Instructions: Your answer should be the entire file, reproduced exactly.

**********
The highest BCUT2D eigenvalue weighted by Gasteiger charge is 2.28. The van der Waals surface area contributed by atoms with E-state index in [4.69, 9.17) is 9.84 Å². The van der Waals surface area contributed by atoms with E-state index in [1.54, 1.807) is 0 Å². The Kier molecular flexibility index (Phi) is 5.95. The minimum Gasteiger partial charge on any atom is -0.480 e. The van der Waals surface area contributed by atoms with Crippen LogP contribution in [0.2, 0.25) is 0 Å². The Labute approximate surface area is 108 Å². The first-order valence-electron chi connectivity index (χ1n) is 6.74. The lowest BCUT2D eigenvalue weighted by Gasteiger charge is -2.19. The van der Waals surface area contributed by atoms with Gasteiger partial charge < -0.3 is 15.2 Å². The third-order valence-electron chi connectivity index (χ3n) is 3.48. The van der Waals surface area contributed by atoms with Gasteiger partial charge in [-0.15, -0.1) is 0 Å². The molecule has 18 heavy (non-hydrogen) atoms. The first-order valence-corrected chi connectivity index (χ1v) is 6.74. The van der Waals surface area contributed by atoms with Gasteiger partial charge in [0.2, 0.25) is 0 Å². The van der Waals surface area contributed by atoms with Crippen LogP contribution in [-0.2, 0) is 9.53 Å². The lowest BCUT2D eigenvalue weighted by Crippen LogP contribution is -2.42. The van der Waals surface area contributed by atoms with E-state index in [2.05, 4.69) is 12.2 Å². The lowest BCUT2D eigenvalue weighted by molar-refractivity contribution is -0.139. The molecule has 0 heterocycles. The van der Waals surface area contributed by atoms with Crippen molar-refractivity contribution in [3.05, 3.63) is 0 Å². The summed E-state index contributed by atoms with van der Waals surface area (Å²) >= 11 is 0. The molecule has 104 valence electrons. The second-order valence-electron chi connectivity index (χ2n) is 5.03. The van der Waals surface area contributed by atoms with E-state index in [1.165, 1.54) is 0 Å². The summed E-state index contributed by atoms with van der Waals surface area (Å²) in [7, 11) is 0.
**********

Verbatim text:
The highest BCUT2D eigenvalue weighted by Gasteiger charge is 2.28. The van der Waals surface area contributed by atoms with E-state index in [4.69, 9.17) is 9.84 Å². The van der Waals surface area contributed by atoms with E-state index in [1.54, 1.807) is 0 Å². The Kier molecular flexibility index (Phi) is 5.95. The minimum Gasteiger partial charge on any atom is -0.480 e. The van der Waals surface area contributed by atoms with Crippen LogP contribution in [0.2, 0.25) is 0 Å². The Labute approximate surface area is 108 Å². The first-order valence-electron chi connectivity index (χ1n) is 6.74. The lowest BCUT2D eigenvalue weighted by Gasteiger charge is -2.19. The van der Waals surface area contributed by atoms with Gasteiger partial charge < -0.3 is 15.2 Å². The third-order valence-electron chi connectivity index (χ3n) is 3.48. The van der Waals surface area contributed by atoms with Gasteiger partial charge in [-0.15, -0.1) is 0 Å². The molecule has 18 heavy (non-hydrogen) atoms. The first-order valence-corrected chi connectivity index (χ1v) is 6.74. The van der Waals surface area contributed by atoms with Gasteiger partial charge in [0.2, 0.25) is 0 Å². The van der Waals surface area contributed by atoms with Crippen LogP contribution in [-0.2, 0) is 9.53 Å². The lowest BCUT2D eigenvalue weighted by Crippen LogP contribution is -2.42. The van der Waals surface area contributed by atoms with E-state index in [2.05, 4.69) is 12.2 Å². The lowest BCUT2D eigenvalue weighted by molar-refractivity contribution is -0.139. The molecule has 0 heterocycles. The van der Waals surface area contributed by atoms with Crippen molar-refractivity contribution in [3.05, 3.63) is 0 Å². The summed E-state index contributed by atoms with van der Waals surface area (Å²) >= 11 is 0. The molecule has 104 valence electrons. The second-order valence-electron chi connectivity index (χ2n) is 5.03. The van der Waals surface area contributed by atoms with E-state index in [1.165, 1.54) is 0 Å². The summed E-state index contributed by atoms with van der Waals surface area (Å²) in [7, 11) is 0.